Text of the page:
Access to safe drinking water is a determinant to basic fundamental human rights. Regulation of the water environment and protection of individual rights are both found essential in the common good, and there are best appreciated from historical perspective, because legislation reflects the imperatives of the changing economy and population. Water is vital to human life and, as such, legal measures should be in place to prevent it from anthropogenic pollution. Pollution control is essential and without it, the water which we extract our drinking water, manufacture our food and drink will be unsuitable for usage both for domestic, industrial and agricultural purpose.

Gambia National Environment Agency need to learn from the Golden Leaf Gunjur Pollution incidence and put in place a strong and effective legislation to control water pollution offences. For example, in United Kingdom both Water Resource Act 1991and Environment Act 1995 clearly stated that it is an offence to cause or knowingly permit affluent or other polluting matter to enter into water course. Water resources in our country comes under the protection and management of National Environment Agency. Under the National Environment Management Act 1994 the agency has to enforcement powers when a criminal offence has been committed and also to prosecute polluter in matters relating to environmental crimes. Water resource management does not only stop at the enactment of legislation but requires sound management principles, public education and change of attitudes for water utilisation.

Water plays an important part in the economy this was the reason why United Nation recognised 2005-2015 water for life decades. Water is an asset which critically need to be safeguarded. In the Gambia since after independence not much is done to improve urban sewerage infrastructure. Untreated urban Sewerage waste discharge in our rivers contributes significantly to water pollution in the country. Wastewater pumps into rivers in all sewerage treatment sites in Greater Banjul areas biochemical oxygen demand level for discharge into the river. With Water Resource Act, the National Environment Agency will set of standard bench mark and discharge consent order and failure to meet that can lead to fine or prosecution. Sewerage waste is a major contributor to phosphate and nitrogenous waste into our rivers. The effect of these substance on water ecology is concentration of heavy metals which are toxic to invertebrate species, can pass into the food chain and also eutrophication. Apart that nitrate in drinking water has linked to condition known as blue baby syndrome in which haemoglobin in the blood which carries or transport oxygen around our body cannot perform its function.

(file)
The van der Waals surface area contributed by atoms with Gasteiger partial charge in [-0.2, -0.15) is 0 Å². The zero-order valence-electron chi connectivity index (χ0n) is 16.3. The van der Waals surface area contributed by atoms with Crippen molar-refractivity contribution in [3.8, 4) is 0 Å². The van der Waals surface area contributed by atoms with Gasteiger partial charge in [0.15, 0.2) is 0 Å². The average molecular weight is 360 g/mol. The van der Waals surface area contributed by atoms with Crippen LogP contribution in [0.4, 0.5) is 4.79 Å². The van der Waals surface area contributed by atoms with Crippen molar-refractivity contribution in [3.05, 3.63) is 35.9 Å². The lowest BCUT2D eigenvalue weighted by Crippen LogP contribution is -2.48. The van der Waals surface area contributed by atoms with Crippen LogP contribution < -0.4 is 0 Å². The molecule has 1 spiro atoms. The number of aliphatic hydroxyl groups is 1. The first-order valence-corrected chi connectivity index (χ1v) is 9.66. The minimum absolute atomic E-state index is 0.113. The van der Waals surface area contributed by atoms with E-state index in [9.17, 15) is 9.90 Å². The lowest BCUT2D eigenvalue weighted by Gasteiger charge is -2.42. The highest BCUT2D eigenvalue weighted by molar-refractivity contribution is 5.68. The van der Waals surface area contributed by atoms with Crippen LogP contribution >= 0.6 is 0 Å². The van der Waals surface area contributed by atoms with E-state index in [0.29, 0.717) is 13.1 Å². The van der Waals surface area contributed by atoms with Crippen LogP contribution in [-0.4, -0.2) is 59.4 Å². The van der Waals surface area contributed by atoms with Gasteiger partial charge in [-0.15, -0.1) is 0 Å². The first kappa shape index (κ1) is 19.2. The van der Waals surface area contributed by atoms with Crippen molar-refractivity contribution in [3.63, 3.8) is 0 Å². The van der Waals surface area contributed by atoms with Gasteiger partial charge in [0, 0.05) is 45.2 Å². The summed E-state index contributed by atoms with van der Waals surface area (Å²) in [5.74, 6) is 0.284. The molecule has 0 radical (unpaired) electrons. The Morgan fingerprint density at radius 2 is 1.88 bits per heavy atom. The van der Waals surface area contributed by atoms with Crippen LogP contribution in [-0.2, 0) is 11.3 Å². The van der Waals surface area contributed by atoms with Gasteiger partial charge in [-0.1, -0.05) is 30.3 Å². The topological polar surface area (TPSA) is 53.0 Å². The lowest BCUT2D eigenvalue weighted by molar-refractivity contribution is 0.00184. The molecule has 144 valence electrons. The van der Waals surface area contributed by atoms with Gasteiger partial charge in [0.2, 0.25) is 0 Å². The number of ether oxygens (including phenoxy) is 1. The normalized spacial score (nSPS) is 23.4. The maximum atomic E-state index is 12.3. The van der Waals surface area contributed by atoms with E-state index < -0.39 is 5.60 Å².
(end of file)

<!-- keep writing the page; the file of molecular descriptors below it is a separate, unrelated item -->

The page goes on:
With future prospects industrial development, it is likely high that number of water pollution incidence will rise and much need to be done to enact effective legislation to control water pollution. Pollution of any nature is part of the realities of our civilisation due to consumer culture, leading to unsustainable pattern of consumption and production of resources. As the nation’s economy grows, the impact of pollution and degradation of resources becomes part of the realities.